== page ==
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Recap Of Key Strategies From ‘Autism At Home’ (EAP Public Workshop)

By November 13, 2019 No Comments

On the 5th of October 2019, we held our EAP Public Workshop, on the topic of ‘Autism At Home.’ This workshop was presented by our very own Jochebed Isaacs, Clinical Psychologist and the Director of EAP Malaysia. Jochebed was trained as a supervisor at our parent company, Wisconsin Early Autism Project, and has worked with hundreds of children with autism in Malaysia, USA, Perth, as well as Singapore. She has trained parents, teachers, therapists and professionals on a variety of topics on autism and Applied Behavioural Analysis (ABA) to develop new skills and positive behaviours in individuals with autism.

This workshop was held at HELP University ELM Business School, with members of the public in attendance, as well as our own EAP Team. We also had special guests from the ‘Program Pemulihan Dalam Komuniti’ (PDK)’ who attended the workshop!

In today’s blog article, we would like to share with you snippets from the presentation and key effective strategies that you can take away and apply in your very own home!

Autism and What Parents Should Know

To begin, it would be important to understand that because autism is a spectrum, children on the spectrum have the ability to learn, but each of them will learn at different rates. Here are a few key information that parents should know about their children, such as:

  • Monitoring their child’s developmental milestones and the importance of early identification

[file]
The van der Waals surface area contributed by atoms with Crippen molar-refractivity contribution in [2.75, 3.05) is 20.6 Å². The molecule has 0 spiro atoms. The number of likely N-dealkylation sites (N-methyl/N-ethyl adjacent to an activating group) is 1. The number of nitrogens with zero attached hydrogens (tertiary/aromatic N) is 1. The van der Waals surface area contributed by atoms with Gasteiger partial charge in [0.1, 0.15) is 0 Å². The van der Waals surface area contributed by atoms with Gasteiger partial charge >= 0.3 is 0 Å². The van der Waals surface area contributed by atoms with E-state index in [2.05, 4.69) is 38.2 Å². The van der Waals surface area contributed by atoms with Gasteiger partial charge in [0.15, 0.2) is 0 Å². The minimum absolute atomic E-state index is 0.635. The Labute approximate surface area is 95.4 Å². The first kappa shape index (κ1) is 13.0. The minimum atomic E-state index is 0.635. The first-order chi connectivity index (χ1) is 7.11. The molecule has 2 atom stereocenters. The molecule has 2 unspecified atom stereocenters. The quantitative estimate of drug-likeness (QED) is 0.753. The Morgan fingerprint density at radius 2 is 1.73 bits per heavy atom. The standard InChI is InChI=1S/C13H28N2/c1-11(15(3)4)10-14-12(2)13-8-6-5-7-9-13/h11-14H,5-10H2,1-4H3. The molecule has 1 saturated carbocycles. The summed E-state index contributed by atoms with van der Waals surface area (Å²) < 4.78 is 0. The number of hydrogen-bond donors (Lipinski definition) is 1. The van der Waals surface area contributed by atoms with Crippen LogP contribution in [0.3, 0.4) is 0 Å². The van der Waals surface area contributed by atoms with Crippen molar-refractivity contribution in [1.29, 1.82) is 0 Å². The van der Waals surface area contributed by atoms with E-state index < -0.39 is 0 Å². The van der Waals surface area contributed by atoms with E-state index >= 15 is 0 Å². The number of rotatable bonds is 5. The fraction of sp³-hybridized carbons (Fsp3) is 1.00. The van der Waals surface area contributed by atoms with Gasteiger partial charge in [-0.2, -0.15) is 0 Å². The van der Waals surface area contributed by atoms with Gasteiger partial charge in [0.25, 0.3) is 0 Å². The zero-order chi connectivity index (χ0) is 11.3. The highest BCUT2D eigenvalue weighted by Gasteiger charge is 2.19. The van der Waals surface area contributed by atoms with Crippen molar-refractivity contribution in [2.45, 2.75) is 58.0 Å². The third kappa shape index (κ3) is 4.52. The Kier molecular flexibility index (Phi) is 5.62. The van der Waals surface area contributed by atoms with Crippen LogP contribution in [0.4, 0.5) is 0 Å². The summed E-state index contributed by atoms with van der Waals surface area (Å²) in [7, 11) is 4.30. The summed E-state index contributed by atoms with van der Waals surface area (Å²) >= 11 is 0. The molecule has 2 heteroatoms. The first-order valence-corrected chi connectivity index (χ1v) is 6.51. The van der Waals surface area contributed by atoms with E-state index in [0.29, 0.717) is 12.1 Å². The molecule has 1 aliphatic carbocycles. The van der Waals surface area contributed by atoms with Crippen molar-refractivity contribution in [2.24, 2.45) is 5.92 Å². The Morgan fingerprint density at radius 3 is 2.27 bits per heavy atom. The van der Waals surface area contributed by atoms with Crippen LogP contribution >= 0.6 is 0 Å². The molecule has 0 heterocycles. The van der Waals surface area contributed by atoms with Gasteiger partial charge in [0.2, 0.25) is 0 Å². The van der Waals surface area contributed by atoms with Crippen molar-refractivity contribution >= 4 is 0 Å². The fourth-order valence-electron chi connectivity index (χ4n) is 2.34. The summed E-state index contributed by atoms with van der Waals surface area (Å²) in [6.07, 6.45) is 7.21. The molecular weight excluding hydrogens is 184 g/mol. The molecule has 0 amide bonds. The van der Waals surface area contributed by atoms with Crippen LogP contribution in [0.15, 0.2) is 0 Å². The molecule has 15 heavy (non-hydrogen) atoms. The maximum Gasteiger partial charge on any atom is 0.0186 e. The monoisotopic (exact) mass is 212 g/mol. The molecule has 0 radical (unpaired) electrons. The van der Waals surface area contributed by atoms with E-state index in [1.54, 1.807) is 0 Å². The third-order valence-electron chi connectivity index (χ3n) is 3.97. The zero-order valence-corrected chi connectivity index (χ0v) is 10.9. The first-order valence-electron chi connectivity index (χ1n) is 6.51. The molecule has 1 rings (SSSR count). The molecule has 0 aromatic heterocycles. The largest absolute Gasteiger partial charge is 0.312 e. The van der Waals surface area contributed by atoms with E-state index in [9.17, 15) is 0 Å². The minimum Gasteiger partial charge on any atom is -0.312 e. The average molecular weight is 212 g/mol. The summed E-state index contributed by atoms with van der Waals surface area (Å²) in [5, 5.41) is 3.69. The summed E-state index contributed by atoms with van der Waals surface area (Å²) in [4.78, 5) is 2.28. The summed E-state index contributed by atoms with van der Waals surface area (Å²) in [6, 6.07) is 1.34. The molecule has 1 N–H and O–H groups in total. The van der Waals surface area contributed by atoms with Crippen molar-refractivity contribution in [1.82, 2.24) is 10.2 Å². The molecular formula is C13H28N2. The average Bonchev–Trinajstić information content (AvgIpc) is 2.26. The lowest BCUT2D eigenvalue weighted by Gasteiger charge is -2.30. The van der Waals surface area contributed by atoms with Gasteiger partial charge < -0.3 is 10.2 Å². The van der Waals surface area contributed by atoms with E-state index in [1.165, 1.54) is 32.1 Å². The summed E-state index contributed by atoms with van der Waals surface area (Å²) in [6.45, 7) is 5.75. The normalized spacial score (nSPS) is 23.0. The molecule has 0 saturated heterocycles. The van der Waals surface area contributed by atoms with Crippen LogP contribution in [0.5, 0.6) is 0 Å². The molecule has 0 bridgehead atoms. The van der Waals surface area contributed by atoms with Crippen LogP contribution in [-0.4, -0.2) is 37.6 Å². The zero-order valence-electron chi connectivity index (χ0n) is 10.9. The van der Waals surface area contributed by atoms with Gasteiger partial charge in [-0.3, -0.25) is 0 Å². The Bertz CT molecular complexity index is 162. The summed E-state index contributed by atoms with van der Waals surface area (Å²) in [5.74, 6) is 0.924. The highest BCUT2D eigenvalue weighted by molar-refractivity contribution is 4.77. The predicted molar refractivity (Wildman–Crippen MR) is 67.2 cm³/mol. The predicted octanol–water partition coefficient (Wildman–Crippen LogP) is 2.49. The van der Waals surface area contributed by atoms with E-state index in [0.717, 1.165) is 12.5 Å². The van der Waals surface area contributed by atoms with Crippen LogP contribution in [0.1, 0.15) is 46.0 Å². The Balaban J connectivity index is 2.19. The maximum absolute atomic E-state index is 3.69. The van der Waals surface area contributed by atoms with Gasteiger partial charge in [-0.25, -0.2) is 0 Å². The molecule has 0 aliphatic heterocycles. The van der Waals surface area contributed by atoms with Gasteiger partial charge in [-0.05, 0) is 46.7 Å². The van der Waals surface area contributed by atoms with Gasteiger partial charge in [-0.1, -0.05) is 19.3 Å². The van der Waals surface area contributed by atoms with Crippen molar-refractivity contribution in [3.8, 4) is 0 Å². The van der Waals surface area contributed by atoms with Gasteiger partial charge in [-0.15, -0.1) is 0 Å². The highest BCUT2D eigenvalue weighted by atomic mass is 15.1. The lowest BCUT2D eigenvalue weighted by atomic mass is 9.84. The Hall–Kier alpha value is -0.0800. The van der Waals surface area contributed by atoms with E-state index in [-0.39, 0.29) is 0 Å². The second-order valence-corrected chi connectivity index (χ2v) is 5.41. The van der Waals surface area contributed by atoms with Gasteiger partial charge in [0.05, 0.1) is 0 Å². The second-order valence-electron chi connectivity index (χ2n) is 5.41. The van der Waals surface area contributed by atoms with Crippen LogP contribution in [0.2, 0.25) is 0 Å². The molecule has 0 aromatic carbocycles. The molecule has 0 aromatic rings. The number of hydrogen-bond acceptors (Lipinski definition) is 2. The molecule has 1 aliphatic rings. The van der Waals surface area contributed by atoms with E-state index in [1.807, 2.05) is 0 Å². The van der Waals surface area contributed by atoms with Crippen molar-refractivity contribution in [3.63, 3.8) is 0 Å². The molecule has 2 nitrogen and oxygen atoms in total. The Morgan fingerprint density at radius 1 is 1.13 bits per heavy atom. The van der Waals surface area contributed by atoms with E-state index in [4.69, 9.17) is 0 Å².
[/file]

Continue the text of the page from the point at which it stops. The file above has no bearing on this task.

• Identifying their child’s developmental age (i.e. the child’s mental age instead of their actual chronological age)
  • Determining the likely prognosis for their child based on some early indicators, the child’s current age, skill gap and rate of learning 
  • Identifying their child’s priorities for learning and the best strategies to teach their child new skills

Key Effective Strategies

In supporting children with autism and helping them develop new skills, the principles of Applied Behavioural Analysis (ABA) is currently the gold-standard treatment approach for autism. Based on the principles of Operant Conditioning, consequences have an impact on increasing or decreasing behaviour. Hence, it would be important to:

  • Reward behaviours you want to increase
  • Extinct (ignore) behaviours you want to decrease

Utilising The Principles of ABA

When teaching children with autism new skills and concepts, the 3 basic principles of Applied Behavioural Analysis (ABA) are:

  1. Breaking skills down to its component parts